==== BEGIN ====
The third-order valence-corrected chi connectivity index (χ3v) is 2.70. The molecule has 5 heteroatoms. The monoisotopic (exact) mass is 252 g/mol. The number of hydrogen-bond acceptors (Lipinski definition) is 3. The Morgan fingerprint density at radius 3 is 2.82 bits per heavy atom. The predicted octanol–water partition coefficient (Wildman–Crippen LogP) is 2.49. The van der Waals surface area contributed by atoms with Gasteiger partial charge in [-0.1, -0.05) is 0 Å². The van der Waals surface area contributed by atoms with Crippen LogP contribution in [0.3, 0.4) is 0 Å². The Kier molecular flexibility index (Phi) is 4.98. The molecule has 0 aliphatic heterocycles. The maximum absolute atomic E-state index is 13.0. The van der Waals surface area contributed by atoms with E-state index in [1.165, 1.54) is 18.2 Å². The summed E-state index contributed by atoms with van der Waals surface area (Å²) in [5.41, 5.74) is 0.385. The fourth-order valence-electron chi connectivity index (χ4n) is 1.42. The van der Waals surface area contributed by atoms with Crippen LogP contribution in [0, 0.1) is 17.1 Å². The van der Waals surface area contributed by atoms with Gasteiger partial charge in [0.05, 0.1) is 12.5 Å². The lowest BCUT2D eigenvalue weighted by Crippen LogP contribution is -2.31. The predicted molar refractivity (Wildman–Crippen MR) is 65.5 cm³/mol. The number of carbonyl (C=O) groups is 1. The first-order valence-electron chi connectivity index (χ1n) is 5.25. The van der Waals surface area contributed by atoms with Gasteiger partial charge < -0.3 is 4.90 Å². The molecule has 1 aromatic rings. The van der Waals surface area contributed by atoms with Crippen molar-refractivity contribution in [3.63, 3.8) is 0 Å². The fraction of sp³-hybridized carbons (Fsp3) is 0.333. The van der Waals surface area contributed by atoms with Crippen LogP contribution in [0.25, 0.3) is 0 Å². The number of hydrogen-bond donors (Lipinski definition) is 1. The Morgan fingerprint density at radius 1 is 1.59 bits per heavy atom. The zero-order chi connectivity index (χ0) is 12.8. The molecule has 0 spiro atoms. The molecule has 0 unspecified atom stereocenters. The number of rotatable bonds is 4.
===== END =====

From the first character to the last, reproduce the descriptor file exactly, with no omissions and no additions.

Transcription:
The third-order valence-corrected chi connectivity index (χ3v) is 2.70. The molecule has 5 heteroatoms. The monoisotopic (exact) mass is 252 g/mol. The number of hydrogen-bond acceptors (Lipinski definition) is 3. The Morgan fingerprint density at radius 3 is 2.82 bits per heavy atom. The predicted octanol–water partition coefficient (Wildman–Crippen LogP) is 2.49. The van der Waals surface area contributed by atoms with Gasteiger partial charge in [-0.1, -0.05) is 0 Å². The van der Waals surface area contributed by atoms with Crippen LogP contribution in [0.3, 0.4) is 0 Å². The Kier molecular flexibility index (Phi) is 4.98. The molecule has 0 aliphatic heterocycles. The maximum absolute atomic E-state index is 13.0. The van der Waals surface area contributed by atoms with E-state index in [1.165, 1.54) is 18.2 Å². The summed E-state index contributed by atoms with van der Waals surface area (Å²) in [5.41, 5.74) is 0.385. The fourth-order valence-electron chi connectivity index (χ4n) is 1.42. The van der Waals surface area contributed by atoms with Crippen LogP contribution in [0, 0.1) is 17.1 Å². The van der Waals surface area contributed by atoms with Gasteiger partial charge in [0.05, 0.1) is 12.5 Å². The lowest BCUT2D eigenvalue weighted by Crippen LogP contribution is -2.31. The predicted molar refractivity (Wildman–Crippen MR) is 65.5 cm³/mol. The number of carbonyl (C=O) groups is 1. The first-order valence-electron chi connectivity index (χ1n) is 5.25. The van der Waals surface area contributed by atoms with Gasteiger partial charge < -0.3 is 4.90 Å². The molecule has 1 aromatic rings. The van der Waals surface area contributed by atoms with Crippen molar-refractivity contribution in [3.63, 3.8) is 0 Å². The fraction of sp³-hybridized carbons (Fsp3) is 0.333. The van der Waals surface area contributed by atoms with Crippen LogP contribution in [0.25, 0.3) is 0 Å². The number of hydrogen-bond donors (Lipinski definition) is 1. The Morgan fingerprint density at radius 1 is 1.59 bits per heavy atom. The zero-order chi connectivity index (χ0) is 12.8. The molecule has 0 spiro atoms. The molecule has 0 unspecified atom stereocenters. The number of rotatable bonds is 4.